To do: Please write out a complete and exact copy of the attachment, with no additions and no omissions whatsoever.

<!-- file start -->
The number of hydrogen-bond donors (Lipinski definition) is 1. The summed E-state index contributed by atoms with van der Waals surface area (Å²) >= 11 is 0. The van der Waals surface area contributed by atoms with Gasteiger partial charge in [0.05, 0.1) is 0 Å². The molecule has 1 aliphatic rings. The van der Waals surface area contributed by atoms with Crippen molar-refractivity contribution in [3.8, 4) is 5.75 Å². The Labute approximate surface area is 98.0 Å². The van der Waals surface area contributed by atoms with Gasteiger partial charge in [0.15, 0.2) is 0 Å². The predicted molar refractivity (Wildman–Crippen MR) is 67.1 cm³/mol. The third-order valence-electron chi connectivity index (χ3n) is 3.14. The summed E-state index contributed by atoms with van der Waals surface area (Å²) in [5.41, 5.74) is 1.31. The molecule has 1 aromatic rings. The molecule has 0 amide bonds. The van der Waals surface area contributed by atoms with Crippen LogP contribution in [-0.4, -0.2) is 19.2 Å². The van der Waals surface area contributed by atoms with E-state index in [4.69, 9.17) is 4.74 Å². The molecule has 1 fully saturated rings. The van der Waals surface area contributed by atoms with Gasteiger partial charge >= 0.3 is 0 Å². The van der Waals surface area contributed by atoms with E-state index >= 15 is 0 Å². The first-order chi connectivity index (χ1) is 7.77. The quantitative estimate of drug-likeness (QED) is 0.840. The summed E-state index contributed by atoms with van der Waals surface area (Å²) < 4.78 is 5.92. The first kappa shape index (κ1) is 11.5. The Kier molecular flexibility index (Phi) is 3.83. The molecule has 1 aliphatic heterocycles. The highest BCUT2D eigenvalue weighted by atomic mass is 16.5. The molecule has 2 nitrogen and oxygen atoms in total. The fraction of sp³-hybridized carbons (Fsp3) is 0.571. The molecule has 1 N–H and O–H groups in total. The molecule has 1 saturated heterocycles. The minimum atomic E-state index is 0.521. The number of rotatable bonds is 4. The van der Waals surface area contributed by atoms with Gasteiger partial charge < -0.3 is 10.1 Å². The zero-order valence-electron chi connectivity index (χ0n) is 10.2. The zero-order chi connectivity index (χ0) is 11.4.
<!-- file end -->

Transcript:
The number of hydrogen-bond donors (Lipinski definition) is 1. The summed E-state index contributed by atoms with van der Waals surface area (Å²) >= 11 is 0. The van der Waals surface area contributed by atoms with Gasteiger partial charge in [0.05, 0.1) is 0 Å². The molecule has 1 aliphatic rings. The van der Waals surface area contributed by atoms with Crippen molar-refractivity contribution in [3.8, 4) is 5.75 Å². The Labute approximate surface area is 98.0 Å². The van der Waals surface area contributed by atoms with Gasteiger partial charge in [0.15, 0.2) is 0 Å². The predicted molar refractivity (Wildman–Crippen MR) is 67.1 cm³/mol. The third-order valence-electron chi connectivity index (χ3n) is 3.14. The summed E-state index contributed by atoms with van der Waals surface area (Å²) in [5.41, 5.74) is 1.31. The molecule has 1 aromatic rings. The molecule has 0 amide bonds. The van der Waals surface area contributed by atoms with Crippen LogP contribution in [-0.4, -0.2) is 19.2 Å². The van der Waals surface area contributed by atoms with E-state index in [4.69, 9.17) is 4.74 Å². The molecule has 1 fully saturated rings. The van der Waals surface area contributed by atoms with Gasteiger partial charge >= 0.3 is 0 Å². The van der Waals surface area contributed by atoms with E-state index >= 15 is 0 Å². The first-order chi connectivity index (χ1) is 7.77. The quantitative estimate of drug-likeness (QED) is 0.840. The summed E-state index contributed by atoms with van der Waals surface area (Å²) < 4.78 is 5.92. The first kappa shape index (κ1) is 11.5. The Kier molecular flexibility index (Phi) is 3.83. The molecule has 1 aliphatic heterocycles. The highest BCUT2D eigenvalue weighted by atomic mass is 16.5. The molecule has 2 nitrogen and oxygen atoms in total. The fraction of sp³-hybridized carbons (Fsp3) is 0.571. The molecule has 1 N–H and O–H groups in total. The molecule has 1 saturated heterocycles. The minimum atomic E-state index is 0.521. The number of rotatable bonds is 4. The van der Waals surface area contributed by atoms with Gasteiger partial charge < -0.3 is 10.1 Å². The zero-order valence-electron chi connectivity index (χ0n) is 10.2. The zero-order chi connectivity index (χ0) is 11.4.